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GM partners with Niron to develop rare-earth-free EV motors

Permanent magnets serve a growing but unseen function in modern technology. Permanent-magnet motors transfer energy to motion and power everyday gadgets such as computers, appliances, and vehicles.

Magnets consisting of rare-earth elements (such as NdFeB magnets) are the most commonly employed for high-performance applications. However, the mining, extraction, and manufacturing processes are labor-demanding, costly, and environmentally harmful. Prices for these resources have historically been volatile due to supply chain and geopolitical challenges, and they have risen in recent years.

Aiming to find a solution to this rising issue, automaker General Motors (GM) has now teamed up with US startup Niron Magnetics to further the development of the latter’s rare-earth-free permanent magnets. The partnership aims to address the most pressing issues associated with such permanent magnet motos, like rising prices, supply chain instability, environmental impact, and long-term availability concerns.

Superior magnets

Permanent magnets in EV motor rotors are generally constructed of rare-earth minerals like terbium, dysprosium, praseodymium, and neodymium, which are costly and are now manufactured nearly completely overseas, primarily in China.

As the use of electric vehicles (EVs) grows, so do the obstacles. Rising magnet demand for EVs, wind turbines, and other applications is expected to cause shortages over the next five years, resulting in severe competition and even higher pricing.

Offering an alternative, Niron’s unique Clean Earth Magnet technology is based on iron nitride, a plentiful and inexpensive material with great economic promise in future EVs. The startup has developed the “world’s first and only permanent magnet with automotive-grade power that is entirely free from critical materials, including rare or heavy rare earth minerals,” said a statement from GM.

Niron claims that its rare-earth free magnets have greater magnetism by nature and can be produced at a reduced cost. The firm aims to generate high-powered magnets utilizing readily accessible iron and nitrogen raw ingredients that can be supplied globally and sustainably using a proprietary, scalable technology. Its methods involved the use of “nanomaterials with well-understood, mature metallurgical methods to deliver high-performance magnets at half the cost,” said Niron’s website.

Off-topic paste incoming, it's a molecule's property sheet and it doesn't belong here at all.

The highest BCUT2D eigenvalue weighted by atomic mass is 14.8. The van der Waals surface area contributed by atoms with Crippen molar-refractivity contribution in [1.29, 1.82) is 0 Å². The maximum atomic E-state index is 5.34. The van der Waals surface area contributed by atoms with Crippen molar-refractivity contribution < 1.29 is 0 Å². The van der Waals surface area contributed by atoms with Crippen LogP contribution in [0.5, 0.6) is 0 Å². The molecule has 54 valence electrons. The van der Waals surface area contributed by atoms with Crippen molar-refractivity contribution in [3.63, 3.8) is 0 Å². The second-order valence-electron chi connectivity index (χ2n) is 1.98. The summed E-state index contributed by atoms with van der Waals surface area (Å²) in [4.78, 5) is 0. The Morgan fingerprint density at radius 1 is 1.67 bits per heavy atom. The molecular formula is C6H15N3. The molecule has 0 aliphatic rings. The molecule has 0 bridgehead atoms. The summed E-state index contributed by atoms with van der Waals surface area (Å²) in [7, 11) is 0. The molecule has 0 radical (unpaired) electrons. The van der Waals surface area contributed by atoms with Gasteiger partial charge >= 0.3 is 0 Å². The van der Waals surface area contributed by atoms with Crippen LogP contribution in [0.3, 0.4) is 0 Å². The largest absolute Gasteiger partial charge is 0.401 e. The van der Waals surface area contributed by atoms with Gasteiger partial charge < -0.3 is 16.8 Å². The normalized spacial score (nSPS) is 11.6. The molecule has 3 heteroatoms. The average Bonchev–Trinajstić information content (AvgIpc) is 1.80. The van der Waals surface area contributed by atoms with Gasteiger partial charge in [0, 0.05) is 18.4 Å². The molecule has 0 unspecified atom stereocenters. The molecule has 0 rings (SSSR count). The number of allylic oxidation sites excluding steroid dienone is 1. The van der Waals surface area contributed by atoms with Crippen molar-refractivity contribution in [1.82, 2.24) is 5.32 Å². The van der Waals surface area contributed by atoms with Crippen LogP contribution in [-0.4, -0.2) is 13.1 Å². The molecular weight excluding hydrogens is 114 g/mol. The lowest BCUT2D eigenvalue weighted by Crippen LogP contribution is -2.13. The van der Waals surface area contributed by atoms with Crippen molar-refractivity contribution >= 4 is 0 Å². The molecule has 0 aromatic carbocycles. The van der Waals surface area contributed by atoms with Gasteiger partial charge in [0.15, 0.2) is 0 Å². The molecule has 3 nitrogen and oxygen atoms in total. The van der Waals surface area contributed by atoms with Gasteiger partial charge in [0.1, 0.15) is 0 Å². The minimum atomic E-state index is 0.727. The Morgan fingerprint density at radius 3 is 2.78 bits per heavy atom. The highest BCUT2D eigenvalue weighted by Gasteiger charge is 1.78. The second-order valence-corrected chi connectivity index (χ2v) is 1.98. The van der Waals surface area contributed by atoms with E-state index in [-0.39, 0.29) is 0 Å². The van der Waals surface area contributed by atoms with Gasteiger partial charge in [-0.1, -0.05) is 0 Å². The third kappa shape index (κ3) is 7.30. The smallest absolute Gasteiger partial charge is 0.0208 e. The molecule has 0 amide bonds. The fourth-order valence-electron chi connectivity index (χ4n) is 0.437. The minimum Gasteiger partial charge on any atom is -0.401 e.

Strategic partnership

The partnership with GM will mark a major milestone in Niron’s journey, which started in 2014. The firm was given a $17.5 million grant from the US Department of Energy’s Advanced Research Projects Agency-Energy (ARPA-E) program in November 2022. The funds are being utilized to advance commercial collaborations and prototype manufacturing programs.

Now, an additional $33 million in funding, with new investments from leading automotive manufacturers GM Ventures and Stellantis Ventures, as well as previous local investors, will help the firm to make its technology commercially viable and accessible.

GM hopes this initiative will help further the mission of an all-electric future, emphasizing the creation of an extensive and sustainable electric vehicle (EV) lineup. Such magnets in EV motors, a crucial component of its Ultium Platform, will help it offer customers a cost-effective and environmentally friendly alternative to traditional materials.

The carmaker hopes this technology can “play a key role in reducing rare earth minerals from EV motors and help us further scale our North American-based supply chain for EVs,” said Anirvan Coomer, president of GM Ventures, in a statement.

Interestingly, the investment by GM Ventures in Niron’s Magnetics completes its lengthy history of specialized magnet invention. Around 40 years ago, GM’s R&D team was credited with the discovery and marketing of the world’s first high-powered, rare-earth permanent magnet material. “Niron’s Clean Earth Magnet could help GM make more affordable EVs for its customers out of more abundant materials,” said Coomer.

The partnership will help Niron to expand its pilot production capacity through team and facility extensions, allowing it to expand client prototype programs and enable small-scale product runs for important entry markets, according to the firm. Niron’s technology can be utilized in consumer electronics and audio technologies, industrial motors, pumps, compressors, wind turbines, and other applications in addition to automobiles.

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